A first for Delhi: Vehicles and location to decide anti-pollution plan
CPCB plans to implement driving cycle in Delhi, which will give an idea as to how much pollution a vehicle is emitting and its fuel consumption. The anti-pollution body will also introduce location-specific pollution management in the national CapitalUpdated: Jul 18, 2017 10:28 IST
Delhi could become the first city in the country to have its own ‘driving cycle’ and location-specific air quality management plans, which would help in tackling the city’s rising pollution levels.
Driving cycle gives an idea as to how much pollution a vehicle is emitting and its fuel consumption while travelling from one point to another in a city. It depends on various factors such as road conditions, vehicular speed and engine health among others. A better driving cycle denotes less pollution.
“The Central Pollution Control Board is planning to develop a Delhi-specific driving cycle and location-specific air quality management plans with the money which manufacturers and dealers have deposited with it over the past one year as Environment Protection Charge,” said a senior official of the CPCB.
On August 12, 2016 the Supreme Court had directed all dealers and manufacturers to deposit 1% levy of ex-showroom price for every diesel car and SUV with engine capacity 2000cc and above sold in Delhi-NCR as environment protection charge. The CPCB was directed to open bank accounts where the money could be deposited.
“More than Rs 35 crore has already been deposited over the past one year. We have submitted a proposal to National Green Tribunal on how to use the money. As the entire money was collected from Delhi-NCR as per directions of the Supreme Court, it would be spent solely to better tackle air pollution in the region only,” said the official.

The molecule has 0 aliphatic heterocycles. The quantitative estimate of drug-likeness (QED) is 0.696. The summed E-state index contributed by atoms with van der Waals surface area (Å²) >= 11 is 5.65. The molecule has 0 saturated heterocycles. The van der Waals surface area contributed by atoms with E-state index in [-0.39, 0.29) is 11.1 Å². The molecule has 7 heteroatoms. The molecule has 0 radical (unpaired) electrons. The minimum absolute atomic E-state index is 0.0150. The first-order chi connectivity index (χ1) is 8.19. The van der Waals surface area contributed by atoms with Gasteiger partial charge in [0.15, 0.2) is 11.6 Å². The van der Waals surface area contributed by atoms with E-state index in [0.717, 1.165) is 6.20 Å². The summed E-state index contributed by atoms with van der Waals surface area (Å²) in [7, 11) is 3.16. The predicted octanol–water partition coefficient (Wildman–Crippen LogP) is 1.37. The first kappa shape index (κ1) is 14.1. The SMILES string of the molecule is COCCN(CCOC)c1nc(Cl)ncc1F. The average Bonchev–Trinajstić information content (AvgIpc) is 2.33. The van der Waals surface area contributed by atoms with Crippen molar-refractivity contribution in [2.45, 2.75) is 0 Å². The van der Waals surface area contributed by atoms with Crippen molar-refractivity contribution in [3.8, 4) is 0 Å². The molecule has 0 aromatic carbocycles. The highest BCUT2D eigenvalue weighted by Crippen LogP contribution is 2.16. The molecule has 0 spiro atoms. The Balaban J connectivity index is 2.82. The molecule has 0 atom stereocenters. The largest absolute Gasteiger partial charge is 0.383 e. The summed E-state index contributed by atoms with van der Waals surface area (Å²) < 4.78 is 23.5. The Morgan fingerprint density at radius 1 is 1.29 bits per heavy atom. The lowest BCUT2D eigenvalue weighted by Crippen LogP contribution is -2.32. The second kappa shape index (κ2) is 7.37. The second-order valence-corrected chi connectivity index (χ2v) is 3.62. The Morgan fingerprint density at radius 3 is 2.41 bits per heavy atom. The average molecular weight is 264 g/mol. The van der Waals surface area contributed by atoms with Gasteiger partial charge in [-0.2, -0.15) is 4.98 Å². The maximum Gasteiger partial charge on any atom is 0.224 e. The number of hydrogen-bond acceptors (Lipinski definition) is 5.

Even though several countries in the US and Europe have already developed such city specific driving cycles to tackle air pollution, India is yet to come up with a driving cycle.
“This is a very good proposal. If we get to know the driving cycle of Delhi it would help us to bring down the pollution levels by doing away with those elements on the roads which cause pollution,” said Kamal Soi member of the National Road Safety Council.
The CPCB is also planning to take the help of more advanced monitoring systems such as satellite imageries, sensor-based instrument and strengthen its existing ambient air quality and noise monitoring network with the accumulated fund.
According the proposal submitted to the NGT plans are also afoot to install LED display screens in some locations for creating awareness among the citizens on the rising air pollution levels of Delhi.
“We would also invite expression of interest where in research activities on how to retrofit vehicles with advanced technologies and alternate cleaner fuels could be funded,” the CPCB official said.